And that is the problem. Society has decayed to such a point that people are reluctant to make the effort to return to order. Such a change will involve tough decisions in the family, business and practice of the Faith. These decisions can and should be made in individual families. However, most will prefer to ignore the problem and address the symptoms.
One thing is certain. As long as the factory remains open, there can be no peaceful solution. The only way to control an immoral person is by force. That force can be wielded by the State, which will employ ever more intrusive means upon all society to monitor and detain the criminals. That force can also be exercised by responsible citizens who sense the obligation to arm themselves against evil.
That is why the two sides remain entrenched in their positions. The debate is over which force will keep evil at bay — the State or an armed citizenry. People rightly fear empowering the State to control more aspects of their lives. But if they want to avoid that outcome, they should remember the importance of the moral issue.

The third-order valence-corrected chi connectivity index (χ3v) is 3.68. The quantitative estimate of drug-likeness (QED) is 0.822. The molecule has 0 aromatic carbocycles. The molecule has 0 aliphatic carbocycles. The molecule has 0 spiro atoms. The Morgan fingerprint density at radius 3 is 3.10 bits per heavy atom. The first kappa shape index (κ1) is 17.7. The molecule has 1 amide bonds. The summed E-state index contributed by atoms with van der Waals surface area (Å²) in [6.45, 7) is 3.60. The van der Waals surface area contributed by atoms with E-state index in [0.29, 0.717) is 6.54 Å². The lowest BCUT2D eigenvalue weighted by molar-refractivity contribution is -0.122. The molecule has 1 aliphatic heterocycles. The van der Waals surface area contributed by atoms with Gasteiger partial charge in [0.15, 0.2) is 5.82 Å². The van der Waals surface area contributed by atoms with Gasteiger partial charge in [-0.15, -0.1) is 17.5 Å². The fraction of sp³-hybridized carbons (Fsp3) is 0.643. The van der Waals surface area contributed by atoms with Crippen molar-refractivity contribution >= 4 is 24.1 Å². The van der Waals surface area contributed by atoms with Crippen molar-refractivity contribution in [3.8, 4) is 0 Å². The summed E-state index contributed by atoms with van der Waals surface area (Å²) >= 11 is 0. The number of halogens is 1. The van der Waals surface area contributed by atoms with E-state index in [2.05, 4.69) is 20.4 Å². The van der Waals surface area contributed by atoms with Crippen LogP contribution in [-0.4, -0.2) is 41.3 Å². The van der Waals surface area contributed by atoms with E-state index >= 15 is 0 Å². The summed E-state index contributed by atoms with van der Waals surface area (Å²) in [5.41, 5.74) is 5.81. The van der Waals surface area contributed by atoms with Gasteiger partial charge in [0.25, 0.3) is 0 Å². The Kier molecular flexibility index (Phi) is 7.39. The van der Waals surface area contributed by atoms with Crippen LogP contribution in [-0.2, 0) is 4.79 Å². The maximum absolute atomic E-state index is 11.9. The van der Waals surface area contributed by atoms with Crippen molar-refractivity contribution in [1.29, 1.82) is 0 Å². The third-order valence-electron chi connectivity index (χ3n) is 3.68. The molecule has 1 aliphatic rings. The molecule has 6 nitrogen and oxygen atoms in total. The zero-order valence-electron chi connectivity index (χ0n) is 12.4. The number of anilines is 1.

If the cultural factory that produces mass killers is closed, the gun control debate is emptied of its content. Guns would again be instruments of sport and security. Until that time, the gun war will rage on.
John Horvat II is a scholar, researcher, educator, international speaker, and author of the book Return to Order, as well as the author of hundreds of published articles. He lives in Spring Grove, Pennsylvania where he is the vice president of the American Society for the Defense of Tradition, Family and Property.